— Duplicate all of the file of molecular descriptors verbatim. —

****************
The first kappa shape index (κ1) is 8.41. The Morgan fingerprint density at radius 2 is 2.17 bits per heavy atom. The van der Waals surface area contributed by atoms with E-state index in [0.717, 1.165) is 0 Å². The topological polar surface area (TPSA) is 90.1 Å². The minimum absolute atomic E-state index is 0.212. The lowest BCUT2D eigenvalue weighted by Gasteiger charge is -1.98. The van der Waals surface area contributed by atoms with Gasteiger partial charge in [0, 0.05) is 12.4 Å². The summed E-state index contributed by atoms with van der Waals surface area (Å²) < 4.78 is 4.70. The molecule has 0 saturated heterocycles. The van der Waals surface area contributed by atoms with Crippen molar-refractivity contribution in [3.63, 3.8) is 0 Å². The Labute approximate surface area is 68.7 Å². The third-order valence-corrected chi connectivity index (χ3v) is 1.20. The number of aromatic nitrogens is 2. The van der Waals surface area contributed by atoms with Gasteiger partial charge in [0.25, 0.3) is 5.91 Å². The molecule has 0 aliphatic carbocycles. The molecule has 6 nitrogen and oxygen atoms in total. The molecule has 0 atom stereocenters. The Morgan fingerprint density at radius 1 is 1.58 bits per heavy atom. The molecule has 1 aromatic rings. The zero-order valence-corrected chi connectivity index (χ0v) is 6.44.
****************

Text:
The first kappa shape index (κ1) is 8.41. The Morgan fingerprint density at radius 2 is 2.17 bits per heavy atom. The van der Waals surface area contributed by atoms with E-state index in [0.717, 1.165) is 0 Å². The topological polar surface area (TPSA) is 90.1 Å². The minimum absolute atomic E-state index is 0.212. The lowest BCUT2D eigenvalue weighted by Gasteiger charge is -1.98. The van der Waals surface area contributed by atoms with Gasteiger partial charge in [0, 0.05) is 12.4 Å². The summed E-state index contributed by atoms with van der Waals surface area (Å²) < 4.78 is 4.70. The molecule has 0 saturated heterocycles. The van der Waals surface area contributed by atoms with Crippen molar-refractivity contribution in [3.63, 3.8) is 0 Å². The Labute approximate surface area is 68.7 Å². The third-order valence-corrected chi connectivity index (χ3v) is 1.20. The number of aromatic nitrogens is 2. The van der Waals surface area contributed by atoms with Gasteiger partial charge in [0.25, 0.3) is 5.91 Å². The molecule has 0 aliphatic carbocycles. The molecule has 6 nitrogen and oxygen atoms in total. The molecule has 0 atom stereocenters. The Morgan fingerprint density at radius 1 is 1.58 bits per heavy atom. The molecule has 1 aromatic rings. The zero-order valence-corrected chi connectivity index (χ0v) is 6.44.